The documents and related graphics published on this server could include technical inaccuracies or typographical errors. Changes are periodically added to the information herein. Mondaq Ltd and/or its respective suppliers may make improvements and/or changes in the product(s) and/or the program(s) described herein at any time.


Mondaq Ltd requires you to register and provide information that personally identifies you, including what sort of information you are interested in, for three primary purposes:

  • To allow you to personalize the Mondaq websites you are visiting.
  • To enable features such as password reminder, newsletter alerts, email a colleague, and linking from Mondaq (and its affiliate sites) to your website.
  • To produce demographic feedback for our information providers who provide information free for your use.

Mondaq (and its affiliate sites) do not sell or provide your details to third parties other than information providers. The reason we provide our information providers with this information is so that they can measure the response their articles are receiving and provide you with information about their products and services.

If you do not want us to provide your name and email address you may opt out by clicking here .

If you do not wish to receive any future announcements of products and services offered by Mondaq by clicking here .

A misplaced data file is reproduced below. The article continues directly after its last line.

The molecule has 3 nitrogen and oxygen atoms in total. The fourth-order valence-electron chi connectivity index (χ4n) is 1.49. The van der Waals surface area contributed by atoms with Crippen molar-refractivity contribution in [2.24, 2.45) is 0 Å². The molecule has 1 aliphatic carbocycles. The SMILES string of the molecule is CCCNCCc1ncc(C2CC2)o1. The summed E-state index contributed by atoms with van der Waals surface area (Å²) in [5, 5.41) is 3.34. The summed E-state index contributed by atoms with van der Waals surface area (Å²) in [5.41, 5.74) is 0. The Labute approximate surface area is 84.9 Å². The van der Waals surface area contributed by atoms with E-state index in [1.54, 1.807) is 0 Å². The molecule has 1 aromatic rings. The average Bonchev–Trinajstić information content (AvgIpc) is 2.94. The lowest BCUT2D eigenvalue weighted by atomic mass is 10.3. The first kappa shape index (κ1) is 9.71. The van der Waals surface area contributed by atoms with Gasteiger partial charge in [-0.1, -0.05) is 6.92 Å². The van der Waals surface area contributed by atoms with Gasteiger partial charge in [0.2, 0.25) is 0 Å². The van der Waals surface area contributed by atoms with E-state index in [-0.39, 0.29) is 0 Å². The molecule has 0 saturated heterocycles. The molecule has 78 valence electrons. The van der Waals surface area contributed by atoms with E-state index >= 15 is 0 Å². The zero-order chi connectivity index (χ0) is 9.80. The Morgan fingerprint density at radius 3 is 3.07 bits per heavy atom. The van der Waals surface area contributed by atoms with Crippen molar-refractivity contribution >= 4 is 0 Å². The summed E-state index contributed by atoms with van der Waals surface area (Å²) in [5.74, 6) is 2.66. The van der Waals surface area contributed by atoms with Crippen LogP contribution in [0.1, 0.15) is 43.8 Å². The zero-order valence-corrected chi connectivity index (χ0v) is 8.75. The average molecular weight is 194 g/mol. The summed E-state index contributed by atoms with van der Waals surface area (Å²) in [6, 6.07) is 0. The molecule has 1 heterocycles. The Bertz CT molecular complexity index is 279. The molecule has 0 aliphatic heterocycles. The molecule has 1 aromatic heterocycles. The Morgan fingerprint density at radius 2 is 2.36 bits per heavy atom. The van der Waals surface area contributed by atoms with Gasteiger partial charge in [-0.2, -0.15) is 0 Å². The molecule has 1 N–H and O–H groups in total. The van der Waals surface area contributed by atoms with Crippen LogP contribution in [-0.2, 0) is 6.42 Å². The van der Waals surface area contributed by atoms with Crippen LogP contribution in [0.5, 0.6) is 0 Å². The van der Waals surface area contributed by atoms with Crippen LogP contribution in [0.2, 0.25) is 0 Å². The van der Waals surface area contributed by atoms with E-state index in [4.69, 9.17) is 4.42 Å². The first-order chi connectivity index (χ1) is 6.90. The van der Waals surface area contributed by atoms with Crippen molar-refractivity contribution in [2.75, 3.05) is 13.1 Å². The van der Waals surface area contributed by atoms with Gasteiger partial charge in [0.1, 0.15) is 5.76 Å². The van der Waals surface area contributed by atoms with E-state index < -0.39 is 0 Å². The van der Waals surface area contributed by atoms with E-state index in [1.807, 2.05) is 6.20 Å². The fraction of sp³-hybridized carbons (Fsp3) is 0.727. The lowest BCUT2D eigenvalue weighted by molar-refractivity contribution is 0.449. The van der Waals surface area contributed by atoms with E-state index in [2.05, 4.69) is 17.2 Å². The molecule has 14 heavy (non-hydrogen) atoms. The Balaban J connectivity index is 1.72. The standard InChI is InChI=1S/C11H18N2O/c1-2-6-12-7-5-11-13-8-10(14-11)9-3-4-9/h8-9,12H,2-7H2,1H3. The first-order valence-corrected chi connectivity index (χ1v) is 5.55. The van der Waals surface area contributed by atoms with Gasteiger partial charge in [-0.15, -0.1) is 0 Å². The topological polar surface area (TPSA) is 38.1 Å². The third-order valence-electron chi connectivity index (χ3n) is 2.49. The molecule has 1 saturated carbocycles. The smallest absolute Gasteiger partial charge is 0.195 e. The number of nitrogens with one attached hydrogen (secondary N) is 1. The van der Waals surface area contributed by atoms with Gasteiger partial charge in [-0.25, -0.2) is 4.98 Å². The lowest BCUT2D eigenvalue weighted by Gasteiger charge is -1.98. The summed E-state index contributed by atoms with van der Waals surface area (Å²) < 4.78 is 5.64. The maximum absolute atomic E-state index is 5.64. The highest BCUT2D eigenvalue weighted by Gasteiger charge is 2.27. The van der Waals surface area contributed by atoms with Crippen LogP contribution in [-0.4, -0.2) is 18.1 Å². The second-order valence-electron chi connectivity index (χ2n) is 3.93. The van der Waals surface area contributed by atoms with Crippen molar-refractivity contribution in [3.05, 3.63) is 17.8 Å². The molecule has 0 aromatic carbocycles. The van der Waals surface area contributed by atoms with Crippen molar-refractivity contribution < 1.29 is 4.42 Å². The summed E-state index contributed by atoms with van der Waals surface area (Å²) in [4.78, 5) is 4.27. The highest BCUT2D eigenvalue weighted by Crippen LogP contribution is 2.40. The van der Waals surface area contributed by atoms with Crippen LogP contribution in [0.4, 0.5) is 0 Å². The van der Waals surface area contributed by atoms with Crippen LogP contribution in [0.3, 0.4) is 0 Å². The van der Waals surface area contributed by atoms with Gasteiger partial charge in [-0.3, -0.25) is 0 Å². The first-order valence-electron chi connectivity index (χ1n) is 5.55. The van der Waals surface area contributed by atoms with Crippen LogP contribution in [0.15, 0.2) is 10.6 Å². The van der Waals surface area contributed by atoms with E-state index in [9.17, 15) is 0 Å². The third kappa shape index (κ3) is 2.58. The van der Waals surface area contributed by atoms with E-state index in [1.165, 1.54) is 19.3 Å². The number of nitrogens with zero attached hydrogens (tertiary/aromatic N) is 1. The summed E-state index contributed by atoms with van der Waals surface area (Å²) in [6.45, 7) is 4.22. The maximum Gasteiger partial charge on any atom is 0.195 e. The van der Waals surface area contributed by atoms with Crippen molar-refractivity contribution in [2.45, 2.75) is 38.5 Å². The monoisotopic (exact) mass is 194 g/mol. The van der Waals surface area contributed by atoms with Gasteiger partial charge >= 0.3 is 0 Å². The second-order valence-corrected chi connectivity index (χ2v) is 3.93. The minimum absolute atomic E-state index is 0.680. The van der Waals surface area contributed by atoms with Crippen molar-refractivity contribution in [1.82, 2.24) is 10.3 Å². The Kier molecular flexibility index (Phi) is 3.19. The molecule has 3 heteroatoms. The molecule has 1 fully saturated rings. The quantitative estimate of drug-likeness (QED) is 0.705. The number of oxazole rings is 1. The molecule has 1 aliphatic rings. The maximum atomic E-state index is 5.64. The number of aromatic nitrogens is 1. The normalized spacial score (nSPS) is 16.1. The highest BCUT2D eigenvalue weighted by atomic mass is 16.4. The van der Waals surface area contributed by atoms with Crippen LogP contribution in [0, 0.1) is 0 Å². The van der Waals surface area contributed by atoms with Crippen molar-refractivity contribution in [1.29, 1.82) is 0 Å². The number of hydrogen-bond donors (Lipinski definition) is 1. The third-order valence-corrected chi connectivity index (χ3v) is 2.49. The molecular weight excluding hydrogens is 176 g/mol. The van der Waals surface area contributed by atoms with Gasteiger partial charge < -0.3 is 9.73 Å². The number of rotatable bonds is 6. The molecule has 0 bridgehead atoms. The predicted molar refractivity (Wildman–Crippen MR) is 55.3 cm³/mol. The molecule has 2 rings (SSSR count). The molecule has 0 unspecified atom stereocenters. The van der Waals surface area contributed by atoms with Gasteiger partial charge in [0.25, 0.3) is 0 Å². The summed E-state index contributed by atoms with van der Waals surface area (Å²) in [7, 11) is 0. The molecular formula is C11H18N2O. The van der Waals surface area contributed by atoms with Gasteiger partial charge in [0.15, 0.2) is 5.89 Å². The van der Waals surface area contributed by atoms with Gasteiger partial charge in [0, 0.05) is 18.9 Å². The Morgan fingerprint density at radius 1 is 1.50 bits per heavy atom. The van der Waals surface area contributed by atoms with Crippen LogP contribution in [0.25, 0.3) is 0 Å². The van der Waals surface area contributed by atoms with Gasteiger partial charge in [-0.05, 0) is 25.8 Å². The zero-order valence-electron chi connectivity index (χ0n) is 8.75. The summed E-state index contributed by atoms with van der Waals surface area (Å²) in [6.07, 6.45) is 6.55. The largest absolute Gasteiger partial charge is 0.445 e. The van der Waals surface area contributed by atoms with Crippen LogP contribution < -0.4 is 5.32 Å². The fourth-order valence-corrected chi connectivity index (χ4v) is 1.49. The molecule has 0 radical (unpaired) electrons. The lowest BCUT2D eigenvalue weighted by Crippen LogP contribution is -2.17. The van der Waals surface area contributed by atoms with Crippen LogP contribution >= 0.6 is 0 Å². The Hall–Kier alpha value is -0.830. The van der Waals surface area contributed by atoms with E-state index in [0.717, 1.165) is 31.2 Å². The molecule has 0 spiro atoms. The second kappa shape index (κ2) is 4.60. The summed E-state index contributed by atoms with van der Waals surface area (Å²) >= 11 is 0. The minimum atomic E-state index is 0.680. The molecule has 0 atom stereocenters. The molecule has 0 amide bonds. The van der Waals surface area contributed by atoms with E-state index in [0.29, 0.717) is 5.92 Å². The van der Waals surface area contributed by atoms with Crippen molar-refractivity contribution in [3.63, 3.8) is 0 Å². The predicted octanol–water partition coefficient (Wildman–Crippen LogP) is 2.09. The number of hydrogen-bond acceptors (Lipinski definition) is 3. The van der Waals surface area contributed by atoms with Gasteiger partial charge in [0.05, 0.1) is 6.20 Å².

Information Collection and Use

We require site users to register with Mondaq (and its affiliate sites) to view the free information on the site. We also collect information from our users at several different points on the websites: this is so that we can customise the sites according to individual usage, provide 'session-aware' functionality, and ensure that content is acquired and developed appropriately. This gives us an overall picture of our user profiles, which in turn shows to our Editorial Contributors the type of person they are reaching by posting articles on Mondaq (and its affiliate sites) – meaning more free content for registered users.

We are only able to provide the material on the Mondaq (and its affiliate sites) site free to site visitors because we can pass on information about the pages that users are viewing and the personal information users provide to us (e.g. email addresses) to reputable contributing firms such as law firms who author those pages. We do not sell or rent information to anyone else other than the authors of those pages, who may change from time to time. Should you wish us not to disclose your details to any of these parties, please tick the box above or tick the box marked "Opt out of Registration Information Disclosure" on the Your Profile page. We and our author organisations may only contact you via email or other means if you allow us to do so. Users can opt out of contact when they register on the site, or send an email to with “no disclosure” in the subject heading

Mondaq News Alerts

In order to receive Mondaq News Alerts, users have to complete a separate registration form. This is a personalised service where users choose regions and topics of interest and we send it only to those users who have requested it. Users can stop receiving these Alerts by going to the Mondaq News Alerts page and deselecting all interest areas. In the same way users can amend their personal preferences to add or remove subject areas.